A leading expert on curcuminoids has weighed into the debate over curcumin and bioavailability following a spat between suppliers over rival supplement formulations.
Dr Muhammed Majeed is founder of Sabinsa Corporation, which has been researching curcumin – a potent anti-inflammatory agent from the spice turmeric - since the mid 1990s.
He was speaking to NutraIngredients-USA after an academic on the advisory board of EuroPharma accused some suppliers of “fuzzy math” when calculating curcumin absorption and others of talking about turmeric and curcumin interchangeably, even though curcumin is only a tiny percentage of turmeric and is itself poorly absorbed.
Comparing like with like
It was important to note that curcuminoids – Curcumin (C), demethoxycurcumin (DMC), bisdemethoxycurcumin (BDMC) - in their natural state were present in the ratio 76:19:5, said Majeed. However, not all supplement formulations replicated this ratio.
“The metabolic profile [in rival Indena’s Meriva phytosome curcumin formulation] is different from unmodified natural curcumin [it is higher in DMC metabolites]. Meriva, if at all, increases the bioavailability of curcuminoid metabolites only - the glucuronide and sulfated metabolites of curcuminoids - not curcuminoids per se.
“There is no published data on the clinical efficacy of curcuminoid metabolites yet whose concentrations are purported to be increased by Meriva… the safety and efficacy data for curcuminoids gathered over the years are not applicable to this composition.”
Meanwhile, the metabolites ratio in other supplement formulations was also “in discord with the original curcuminoids ratio, thus raising concern of untested and unknown compositional effects”, he claimed.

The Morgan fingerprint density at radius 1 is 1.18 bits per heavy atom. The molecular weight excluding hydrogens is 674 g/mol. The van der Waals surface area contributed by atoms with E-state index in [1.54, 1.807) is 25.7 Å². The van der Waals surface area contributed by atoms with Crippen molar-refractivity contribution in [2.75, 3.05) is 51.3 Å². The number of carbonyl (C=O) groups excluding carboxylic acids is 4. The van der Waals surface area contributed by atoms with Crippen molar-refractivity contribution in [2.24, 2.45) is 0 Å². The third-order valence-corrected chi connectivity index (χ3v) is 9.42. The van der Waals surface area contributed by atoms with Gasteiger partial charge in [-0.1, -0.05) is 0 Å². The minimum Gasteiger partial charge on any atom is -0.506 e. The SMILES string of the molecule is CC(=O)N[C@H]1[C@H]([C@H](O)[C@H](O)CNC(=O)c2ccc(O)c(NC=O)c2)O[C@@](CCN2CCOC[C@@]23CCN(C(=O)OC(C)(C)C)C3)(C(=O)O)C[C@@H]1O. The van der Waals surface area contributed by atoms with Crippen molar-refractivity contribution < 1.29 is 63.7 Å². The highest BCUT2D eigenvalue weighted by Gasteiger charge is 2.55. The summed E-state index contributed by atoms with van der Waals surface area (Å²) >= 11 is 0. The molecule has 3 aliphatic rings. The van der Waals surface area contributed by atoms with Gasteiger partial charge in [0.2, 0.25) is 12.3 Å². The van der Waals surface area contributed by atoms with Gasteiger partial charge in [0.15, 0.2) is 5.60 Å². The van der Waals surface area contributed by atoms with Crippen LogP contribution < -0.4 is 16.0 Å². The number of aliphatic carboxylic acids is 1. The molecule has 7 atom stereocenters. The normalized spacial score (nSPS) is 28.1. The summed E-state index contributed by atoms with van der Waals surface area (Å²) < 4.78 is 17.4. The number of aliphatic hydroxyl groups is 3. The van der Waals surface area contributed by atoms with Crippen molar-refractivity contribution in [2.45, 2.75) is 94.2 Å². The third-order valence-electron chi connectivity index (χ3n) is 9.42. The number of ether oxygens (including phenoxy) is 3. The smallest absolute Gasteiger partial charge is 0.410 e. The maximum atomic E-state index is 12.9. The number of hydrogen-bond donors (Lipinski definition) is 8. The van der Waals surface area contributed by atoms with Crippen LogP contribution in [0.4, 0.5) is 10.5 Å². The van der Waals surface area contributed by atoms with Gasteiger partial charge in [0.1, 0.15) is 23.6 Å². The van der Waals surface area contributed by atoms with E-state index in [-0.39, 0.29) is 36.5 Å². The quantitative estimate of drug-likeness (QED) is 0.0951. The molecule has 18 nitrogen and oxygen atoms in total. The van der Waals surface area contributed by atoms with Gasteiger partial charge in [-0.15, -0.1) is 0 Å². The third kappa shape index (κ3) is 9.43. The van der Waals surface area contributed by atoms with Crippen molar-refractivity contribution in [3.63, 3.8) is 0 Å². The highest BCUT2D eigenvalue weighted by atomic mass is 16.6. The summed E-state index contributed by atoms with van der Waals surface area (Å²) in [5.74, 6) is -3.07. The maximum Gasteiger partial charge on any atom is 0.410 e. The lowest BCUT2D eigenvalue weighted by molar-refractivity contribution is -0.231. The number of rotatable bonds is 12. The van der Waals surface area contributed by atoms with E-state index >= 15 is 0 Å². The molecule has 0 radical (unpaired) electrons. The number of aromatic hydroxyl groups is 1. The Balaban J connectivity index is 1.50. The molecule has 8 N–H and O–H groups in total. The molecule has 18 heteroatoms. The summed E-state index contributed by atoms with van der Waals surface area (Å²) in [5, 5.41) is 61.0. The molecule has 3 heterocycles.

By contrast, Sabinsa’s Curcuminoids C3 Complex reflected “the natural, unmodified composition with a very long history of safe and efficacious use”, he argued.
Bioavailability just one factor
As for which approach was best to enhance bioavailability of curcuminoids, “there was never a comparative study made between these products in a cross over fashion to assess the advantages or disadvantages of one method versus the other”, he pointed out.
However, the approach adopted by Sabinsa using black pepper extract (piperine) conserved their natural profile/ratios, he claimed.
Claims by some rivals that piperine could interfere with prescription drugs and increase the absorption of unwanted toxins were misleading given the tiny amounts used, he added.
“The 5 mg dose of co-administered piperine needed to enhance the bioavailability of curcuminoids will not enhance the absorption of drugs and toxins. More than a 20mg dose of piperine is needed for enhancing the absorption of drugs.”
However, Majeed stressed that bioavailability was only one factor firms should consider when formulating supplements containing curcumin, adding: “The current understanding of bioavailability as the benchmark of efficacy of curcuminoids may not be the correct approach, as it is very probable that unmodified curcuminoids themselves have health benefits in the body.”
What happens to curcuminoids in the body?
As to the relationship between blood levels of curcuminoids and their clinical effects, more research was probably needed, said Majeed.
“Pharmacokinetics (blood levels) and Pharmacodynamics (clinical effects) cannot be correlated due to extensive bio transformation of curcuminoids in the intestine and liver. Perhaps it is the extensive biotransformations in the intestine that may be key to curcumin's biological effect?
“The Meriva pharmacokinetic study where one could find the metabolites of minor cucuminoids (DMC and BDMC) in abundance in the blood is a clear indication that the major component in curcuminoid, that is curcumin, has undergone extensive metabolism already.
“So whether it is the so-called highly bioavailable Meriva product or so-called poorly available normal curcumoinoids, the fate of oral curcumin is the same, it gets biotransformed in the intestine and liver.”